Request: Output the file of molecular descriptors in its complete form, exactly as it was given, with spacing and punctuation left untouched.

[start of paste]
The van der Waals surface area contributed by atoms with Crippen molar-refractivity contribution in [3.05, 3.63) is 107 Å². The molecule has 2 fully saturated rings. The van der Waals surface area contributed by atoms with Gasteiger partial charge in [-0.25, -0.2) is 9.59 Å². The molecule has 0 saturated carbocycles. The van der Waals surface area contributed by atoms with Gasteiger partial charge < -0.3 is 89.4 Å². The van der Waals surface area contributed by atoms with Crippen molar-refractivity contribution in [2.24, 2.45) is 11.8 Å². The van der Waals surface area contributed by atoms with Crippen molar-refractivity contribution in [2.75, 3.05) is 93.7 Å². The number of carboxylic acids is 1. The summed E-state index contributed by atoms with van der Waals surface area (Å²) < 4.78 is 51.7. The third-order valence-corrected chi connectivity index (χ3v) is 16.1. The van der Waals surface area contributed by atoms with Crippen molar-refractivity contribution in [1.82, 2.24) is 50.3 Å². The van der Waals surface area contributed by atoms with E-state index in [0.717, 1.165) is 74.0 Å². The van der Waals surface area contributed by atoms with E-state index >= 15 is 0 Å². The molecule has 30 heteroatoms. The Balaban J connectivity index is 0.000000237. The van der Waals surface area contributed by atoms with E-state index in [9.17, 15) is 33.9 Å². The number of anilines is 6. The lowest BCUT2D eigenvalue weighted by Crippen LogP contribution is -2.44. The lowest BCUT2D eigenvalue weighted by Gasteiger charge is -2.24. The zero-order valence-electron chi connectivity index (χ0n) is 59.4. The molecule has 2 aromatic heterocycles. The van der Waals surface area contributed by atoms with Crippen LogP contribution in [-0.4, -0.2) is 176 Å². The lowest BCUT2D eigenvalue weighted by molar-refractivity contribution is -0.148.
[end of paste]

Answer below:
The van der Waals surface area contributed by atoms with Crippen molar-refractivity contribution in [3.05, 3.63) is 107 Å². The molecule has 2 fully saturated rings. The van der Waals surface area contributed by atoms with Gasteiger partial charge in [-0.25, -0.2) is 9.59 Å². The molecule has 0 saturated carbocycles. The van der Waals surface area contributed by atoms with Gasteiger partial charge < -0.3 is 89.4 Å². The van der Waals surface area contributed by atoms with Crippen molar-refractivity contribution in [2.24, 2.45) is 11.8 Å². The van der Waals surface area contributed by atoms with Crippen molar-refractivity contribution in [2.75, 3.05) is 93.7 Å². The number of carboxylic acids is 1. The summed E-state index contributed by atoms with van der Waals surface area (Å²) < 4.78 is 51.7. The third-order valence-corrected chi connectivity index (χ3v) is 16.1. The van der Waals surface area contributed by atoms with Crippen molar-refractivity contribution in [1.82, 2.24) is 50.3 Å². The van der Waals surface area contributed by atoms with E-state index in [0.717, 1.165) is 74.0 Å². The van der Waals surface area contributed by atoms with E-state index >= 15 is 0 Å². The molecule has 30 heteroatoms. The Balaban J connectivity index is 0.000000237. The van der Waals surface area contributed by atoms with E-state index in [9.17, 15) is 33.9 Å². The number of anilines is 6. The lowest BCUT2D eigenvalue weighted by Crippen LogP contribution is -2.44. The lowest BCUT2D eigenvalue weighted by Gasteiger charge is -2.24. The zero-order valence-electron chi connectivity index (χ0n) is 59.4. The molecule has 2 aromatic heterocycles. The van der Waals surface area contributed by atoms with Crippen LogP contribution in [-0.4, -0.2) is 176 Å². The lowest BCUT2D eigenvalue weighted by molar-refractivity contribution is -0.148.